Under similar pressure from consumers and regulators, the nation's two largest producers of cloned cattle -- ViaGen of Austin and Trans Ova Genetics of Sioux Center, Iowa -- recently announced that they would create a registry of all farm animal clones and a system for keeping them out of the mainstream food chain. The registry could become a verification system for clone-free labels.
And in Europe last week, an ethics board that advises the European Commission recommended that food from cloned animals not be allowed on the market until, among other things, a labeling system has been put in place to help consumers avoid food from clones if they choose to.
Less clear at this point is whether it will be practical to label products as not having been made from the offspring of clones, which are far more likely to enter the food supply than clones themselves.
Jim Greenwood, president of the Biotechnology Industry Organization, said he is "perfectly comfortable" with clone-free labels, "as long as they are truthful and don't mislead consumers." He also believes food from the offspring of clones should be eligible for the clone-free label. Even the European report conceded that a program covering the offspring would be technically daunting because of the complex genealogy records that would have to be kept.
Apart from labeling, some advocacy groups are raising concerns about how the FDA will keep up as the food-from-clones sector grows.
The agency concedes that its assurances that food from clones is safe are based on the particulars of methods clone-makers are using today -- methods it says are likely to change in coming years.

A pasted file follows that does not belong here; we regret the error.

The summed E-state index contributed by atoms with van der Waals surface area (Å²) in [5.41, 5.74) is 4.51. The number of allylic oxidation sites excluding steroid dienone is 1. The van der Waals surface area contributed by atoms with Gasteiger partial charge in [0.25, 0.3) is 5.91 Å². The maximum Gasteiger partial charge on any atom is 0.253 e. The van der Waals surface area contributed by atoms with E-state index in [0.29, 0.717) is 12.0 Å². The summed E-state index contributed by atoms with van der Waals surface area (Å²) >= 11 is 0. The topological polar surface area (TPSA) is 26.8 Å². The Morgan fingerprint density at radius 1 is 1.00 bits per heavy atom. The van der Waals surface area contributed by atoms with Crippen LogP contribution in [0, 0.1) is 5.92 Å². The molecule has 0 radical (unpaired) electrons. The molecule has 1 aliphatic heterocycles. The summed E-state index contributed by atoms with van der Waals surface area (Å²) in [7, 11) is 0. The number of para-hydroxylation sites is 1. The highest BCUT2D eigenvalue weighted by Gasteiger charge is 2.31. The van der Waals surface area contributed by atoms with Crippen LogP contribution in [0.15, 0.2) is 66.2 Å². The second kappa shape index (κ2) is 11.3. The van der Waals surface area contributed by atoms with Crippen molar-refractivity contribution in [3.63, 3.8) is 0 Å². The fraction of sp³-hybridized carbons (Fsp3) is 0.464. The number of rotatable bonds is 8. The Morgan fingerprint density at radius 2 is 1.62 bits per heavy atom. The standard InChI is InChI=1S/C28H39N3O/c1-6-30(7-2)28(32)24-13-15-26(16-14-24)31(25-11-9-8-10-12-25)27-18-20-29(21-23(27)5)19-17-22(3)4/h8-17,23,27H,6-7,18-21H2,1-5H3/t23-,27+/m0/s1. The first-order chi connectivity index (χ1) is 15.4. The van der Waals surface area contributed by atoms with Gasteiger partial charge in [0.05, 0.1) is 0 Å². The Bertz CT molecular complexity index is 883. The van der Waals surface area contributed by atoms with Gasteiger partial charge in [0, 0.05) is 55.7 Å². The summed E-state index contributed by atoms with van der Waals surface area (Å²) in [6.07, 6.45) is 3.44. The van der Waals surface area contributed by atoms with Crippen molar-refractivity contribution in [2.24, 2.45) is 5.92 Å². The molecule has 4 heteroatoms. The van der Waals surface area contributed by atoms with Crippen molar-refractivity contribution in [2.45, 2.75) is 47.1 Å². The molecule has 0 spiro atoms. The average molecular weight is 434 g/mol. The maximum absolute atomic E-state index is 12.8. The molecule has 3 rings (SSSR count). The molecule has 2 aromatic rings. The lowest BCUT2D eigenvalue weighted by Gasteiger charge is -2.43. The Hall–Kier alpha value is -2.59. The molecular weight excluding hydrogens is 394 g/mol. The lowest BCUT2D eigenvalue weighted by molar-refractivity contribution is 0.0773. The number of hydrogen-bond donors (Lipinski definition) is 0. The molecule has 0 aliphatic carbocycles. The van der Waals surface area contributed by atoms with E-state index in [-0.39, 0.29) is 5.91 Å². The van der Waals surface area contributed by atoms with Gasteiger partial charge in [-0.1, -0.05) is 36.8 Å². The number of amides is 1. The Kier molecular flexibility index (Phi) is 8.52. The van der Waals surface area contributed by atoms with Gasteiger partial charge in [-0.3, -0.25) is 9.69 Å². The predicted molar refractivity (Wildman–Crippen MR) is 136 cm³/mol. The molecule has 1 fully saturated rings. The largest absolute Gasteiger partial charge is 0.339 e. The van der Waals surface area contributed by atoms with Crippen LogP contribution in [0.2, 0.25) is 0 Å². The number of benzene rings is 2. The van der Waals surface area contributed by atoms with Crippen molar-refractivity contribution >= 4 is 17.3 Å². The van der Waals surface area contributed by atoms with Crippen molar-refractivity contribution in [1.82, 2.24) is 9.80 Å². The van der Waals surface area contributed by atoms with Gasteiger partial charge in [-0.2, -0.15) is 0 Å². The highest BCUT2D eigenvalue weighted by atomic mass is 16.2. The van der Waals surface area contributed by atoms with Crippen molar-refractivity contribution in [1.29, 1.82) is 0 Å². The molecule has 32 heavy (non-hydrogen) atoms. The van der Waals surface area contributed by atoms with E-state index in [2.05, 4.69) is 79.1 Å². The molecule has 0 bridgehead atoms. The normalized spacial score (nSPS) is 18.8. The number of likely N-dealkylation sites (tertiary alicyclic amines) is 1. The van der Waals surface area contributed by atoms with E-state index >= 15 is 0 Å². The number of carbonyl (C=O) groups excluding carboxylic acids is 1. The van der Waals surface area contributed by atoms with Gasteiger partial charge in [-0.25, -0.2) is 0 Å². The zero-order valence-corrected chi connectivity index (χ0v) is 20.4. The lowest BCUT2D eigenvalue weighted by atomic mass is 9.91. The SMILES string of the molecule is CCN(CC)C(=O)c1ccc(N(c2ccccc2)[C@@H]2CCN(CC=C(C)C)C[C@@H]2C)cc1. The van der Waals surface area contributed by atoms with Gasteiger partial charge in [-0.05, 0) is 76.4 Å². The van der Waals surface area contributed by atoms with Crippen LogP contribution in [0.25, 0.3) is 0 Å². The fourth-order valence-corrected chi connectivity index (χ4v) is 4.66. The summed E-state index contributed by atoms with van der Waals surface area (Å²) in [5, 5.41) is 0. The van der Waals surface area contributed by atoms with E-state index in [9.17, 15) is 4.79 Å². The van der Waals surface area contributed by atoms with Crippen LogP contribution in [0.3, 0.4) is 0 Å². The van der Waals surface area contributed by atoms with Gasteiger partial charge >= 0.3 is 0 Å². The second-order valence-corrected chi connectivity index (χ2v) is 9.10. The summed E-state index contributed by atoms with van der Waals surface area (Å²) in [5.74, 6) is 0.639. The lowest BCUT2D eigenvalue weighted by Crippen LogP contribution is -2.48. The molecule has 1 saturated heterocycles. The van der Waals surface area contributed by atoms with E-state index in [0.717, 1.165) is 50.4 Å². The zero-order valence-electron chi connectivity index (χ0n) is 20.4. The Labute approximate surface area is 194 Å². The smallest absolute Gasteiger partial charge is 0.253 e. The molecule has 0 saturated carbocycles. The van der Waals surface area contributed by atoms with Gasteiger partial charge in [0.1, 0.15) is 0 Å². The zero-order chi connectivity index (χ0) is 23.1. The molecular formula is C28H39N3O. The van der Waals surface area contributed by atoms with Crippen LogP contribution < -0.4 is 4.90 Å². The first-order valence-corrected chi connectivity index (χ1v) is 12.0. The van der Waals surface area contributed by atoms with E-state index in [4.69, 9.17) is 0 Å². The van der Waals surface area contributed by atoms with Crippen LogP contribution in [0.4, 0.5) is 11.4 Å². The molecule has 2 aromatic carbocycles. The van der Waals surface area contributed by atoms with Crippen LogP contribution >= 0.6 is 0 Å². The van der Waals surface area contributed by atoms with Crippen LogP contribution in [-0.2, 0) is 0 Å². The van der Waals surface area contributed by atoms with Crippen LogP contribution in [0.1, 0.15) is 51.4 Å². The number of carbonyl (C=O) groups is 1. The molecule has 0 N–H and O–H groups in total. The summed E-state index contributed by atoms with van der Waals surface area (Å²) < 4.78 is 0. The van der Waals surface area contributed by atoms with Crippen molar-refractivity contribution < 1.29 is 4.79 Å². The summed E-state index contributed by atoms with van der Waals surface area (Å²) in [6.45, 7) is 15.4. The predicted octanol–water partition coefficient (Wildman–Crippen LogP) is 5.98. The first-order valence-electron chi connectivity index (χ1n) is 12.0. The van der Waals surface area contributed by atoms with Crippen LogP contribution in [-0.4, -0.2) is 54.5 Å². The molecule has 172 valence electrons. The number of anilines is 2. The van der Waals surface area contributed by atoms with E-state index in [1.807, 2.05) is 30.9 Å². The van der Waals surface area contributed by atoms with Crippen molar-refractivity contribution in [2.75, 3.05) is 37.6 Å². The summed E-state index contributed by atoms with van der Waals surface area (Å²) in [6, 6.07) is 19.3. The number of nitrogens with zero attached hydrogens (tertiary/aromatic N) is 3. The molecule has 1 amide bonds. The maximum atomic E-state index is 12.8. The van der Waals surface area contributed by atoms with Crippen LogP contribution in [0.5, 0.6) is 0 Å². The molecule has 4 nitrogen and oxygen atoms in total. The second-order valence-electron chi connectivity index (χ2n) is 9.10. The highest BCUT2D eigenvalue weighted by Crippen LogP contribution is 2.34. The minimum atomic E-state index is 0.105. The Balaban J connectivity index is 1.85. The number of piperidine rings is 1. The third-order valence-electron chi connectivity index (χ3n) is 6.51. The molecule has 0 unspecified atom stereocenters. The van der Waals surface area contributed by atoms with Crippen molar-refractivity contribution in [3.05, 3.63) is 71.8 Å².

"Significant changes in cloning technology . . . would significantly increase the uncertainty associated with our judgments," the FDA concluded in its 968-page risk assessment.
But the agency's plan to keep abreast of such changes is less than reassuring, said Margaret Mellon of the Union of Concerned Scientists in Washington, an advocacy group.
That strategy, spelled out in the agency's nine-page risk management plan, comes down to: Keep in touch with scientific and veterinary groups by, for example, attending periodic professional gatherings; and stay up on the science by reading the latest journal articles.
The plan also "strongly encourages" cloning companies to tell the FDA when they change methods, so the agency can consider whether the changes raise new safety concerns.
"What I want to know is what regulatory authority are they invoking here, and what does that authority allow them to do?" Mellon said. "Does it allow them to require the companies to disclose any new methodologies or problems? Is the FDA going to have to wait until it reads about these changes in the scientific literature? Because by then, it's going to be way too late."
Asked whether the FDA is equipped to find out about unexpected problems from cloned food, given that so much of the science is proprietary, and whether FDA is empowered to act on any problems that arise, the agency's new director of veterinary medicine, Bernadette Dunham, said she could and would act quickly.
"We would have them pulled," Dunham said without specifying how the agency would distinguish clone products from others unless some kind of labeling were in place.
"I do believe we'd be able to respond if we saw anything of an adverse nature."